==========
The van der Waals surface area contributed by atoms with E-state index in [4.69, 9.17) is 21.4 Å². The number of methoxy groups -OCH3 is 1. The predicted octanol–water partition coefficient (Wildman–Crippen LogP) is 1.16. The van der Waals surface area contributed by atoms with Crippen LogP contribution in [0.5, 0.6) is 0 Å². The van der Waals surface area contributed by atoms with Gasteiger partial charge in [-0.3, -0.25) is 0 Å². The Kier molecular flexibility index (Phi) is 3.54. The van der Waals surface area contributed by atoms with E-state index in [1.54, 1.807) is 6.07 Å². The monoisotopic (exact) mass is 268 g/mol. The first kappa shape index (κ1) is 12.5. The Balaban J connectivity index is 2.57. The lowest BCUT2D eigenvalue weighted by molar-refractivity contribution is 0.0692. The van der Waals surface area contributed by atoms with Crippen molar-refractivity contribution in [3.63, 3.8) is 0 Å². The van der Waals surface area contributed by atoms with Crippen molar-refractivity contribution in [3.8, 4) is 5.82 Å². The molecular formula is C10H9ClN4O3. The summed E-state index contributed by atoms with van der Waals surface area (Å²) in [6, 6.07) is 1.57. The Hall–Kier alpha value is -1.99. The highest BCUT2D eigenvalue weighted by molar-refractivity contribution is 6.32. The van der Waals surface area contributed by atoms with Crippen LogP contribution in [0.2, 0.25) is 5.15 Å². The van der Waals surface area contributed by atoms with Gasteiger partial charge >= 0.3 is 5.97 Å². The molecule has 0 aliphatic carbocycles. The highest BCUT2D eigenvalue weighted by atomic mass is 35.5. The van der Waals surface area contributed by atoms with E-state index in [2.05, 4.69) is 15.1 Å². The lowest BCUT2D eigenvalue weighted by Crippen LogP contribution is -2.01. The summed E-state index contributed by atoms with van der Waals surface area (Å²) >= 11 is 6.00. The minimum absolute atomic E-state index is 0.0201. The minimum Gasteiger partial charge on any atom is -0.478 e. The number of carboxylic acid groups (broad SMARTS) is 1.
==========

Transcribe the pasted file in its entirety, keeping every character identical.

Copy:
The van der Waals surface area contributed by atoms with E-state index in [4.69, 9.17) is 21.4 Å². The number of methoxy groups -OCH3 is 1. The predicted octanol–water partition coefficient (Wildman–Crippen LogP) is 1.16. The van der Waals surface area contributed by atoms with Crippen LogP contribution in [0.5, 0.6) is 0 Å². The van der Waals surface area contributed by atoms with Gasteiger partial charge in [-0.3, -0.25) is 0 Å². The Kier molecular flexibility index (Phi) is 3.54. The van der Waals surface area contributed by atoms with E-state index in [1.54, 1.807) is 6.07 Å². The monoisotopic (exact) mass is 268 g/mol. The first kappa shape index (κ1) is 12.5. The Balaban J connectivity index is 2.57. The lowest BCUT2D eigenvalue weighted by molar-refractivity contribution is 0.0692. The van der Waals surface area contributed by atoms with Crippen molar-refractivity contribution in [3.63, 3.8) is 0 Å². The van der Waals surface area contributed by atoms with Crippen molar-refractivity contribution in [3.8, 4) is 5.82 Å². The molecular formula is C10H9ClN4O3. The summed E-state index contributed by atoms with van der Waals surface area (Å²) in [6, 6.07) is 1.57. The Hall–Kier alpha value is -1.99. The highest BCUT2D eigenvalue weighted by molar-refractivity contribution is 6.32. The van der Waals surface area contributed by atoms with Crippen LogP contribution in [0.2, 0.25) is 5.15 Å². The van der Waals surface area contributed by atoms with Gasteiger partial charge >= 0.3 is 5.97 Å². The molecule has 0 aliphatic carbocycles. The highest BCUT2D eigenvalue weighted by atomic mass is 35.5. The van der Waals surface area contributed by atoms with E-state index in [2.05, 4.69) is 15.1 Å². The lowest BCUT2D eigenvalue weighted by Crippen LogP contribution is -2.01. The summed E-state index contributed by atoms with van der Waals surface area (Å²) >= 11 is 6.00. The minimum absolute atomic E-state index is 0.0201. The minimum Gasteiger partial charge on any atom is -0.478 e. The number of carboxylic acid groups (broad SMARTS) is 1.